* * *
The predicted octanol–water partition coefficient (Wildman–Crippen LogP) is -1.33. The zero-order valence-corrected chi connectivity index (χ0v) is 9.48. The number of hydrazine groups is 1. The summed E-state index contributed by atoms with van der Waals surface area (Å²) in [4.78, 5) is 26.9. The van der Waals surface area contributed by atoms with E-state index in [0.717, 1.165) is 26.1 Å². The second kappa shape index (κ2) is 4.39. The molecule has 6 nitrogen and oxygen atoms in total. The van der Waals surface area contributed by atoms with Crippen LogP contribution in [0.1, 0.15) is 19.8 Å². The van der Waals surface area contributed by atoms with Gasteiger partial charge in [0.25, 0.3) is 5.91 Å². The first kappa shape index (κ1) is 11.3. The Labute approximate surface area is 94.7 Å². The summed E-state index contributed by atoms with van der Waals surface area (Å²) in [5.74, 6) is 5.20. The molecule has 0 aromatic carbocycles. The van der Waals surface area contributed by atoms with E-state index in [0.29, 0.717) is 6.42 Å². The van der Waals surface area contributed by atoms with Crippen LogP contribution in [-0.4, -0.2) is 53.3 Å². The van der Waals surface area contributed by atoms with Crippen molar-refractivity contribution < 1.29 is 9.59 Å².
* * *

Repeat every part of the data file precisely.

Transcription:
The predicted octanol–water partition coefficient (Wildman–Crippen LogP) is -1.33. The zero-order valence-corrected chi connectivity index (χ0v) is 9.48. The number of hydrazine groups is 1. The summed E-state index contributed by atoms with van der Waals surface area (Å²) in [4.78, 5) is 26.9. The van der Waals surface area contributed by atoms with E-state index in [0.717, 1.165) is 26.1 Å². The second kappa shape index (κ2) is 4.39. The molecule has 6 nitrogen and oxygen atoms in total. The van der Waals surface area contributed by atoms with Crippen LogP contribution in [0.1, 0.15) is 19.8 Å². The van der Waals surface area contributed by atoms with Gasteiger partial charge in [0.25, 0.3) is 5.91 Å². The first kappa shape index (κ1) is 11.3. The Labute approximate surface area is 94.7 Å². The summed E-state index contributed by atoms with van der Waals surface area (Å²) in [5.74, 6) is 5.20. The molecule has 0 aromatic carbocycles. The van der Waals surface area contributed by atoms with E-state index in [0.29, 0.717) is 6.42 Å². The van der Waals surface area contributed by atoms with Crippen LogP contribution in [-0.4, -0.2) is 53.3 Å². The van der Waals surface area contributed by atoms with Crippen molar-refractivity contribution < 1.29 is 9.59 Å².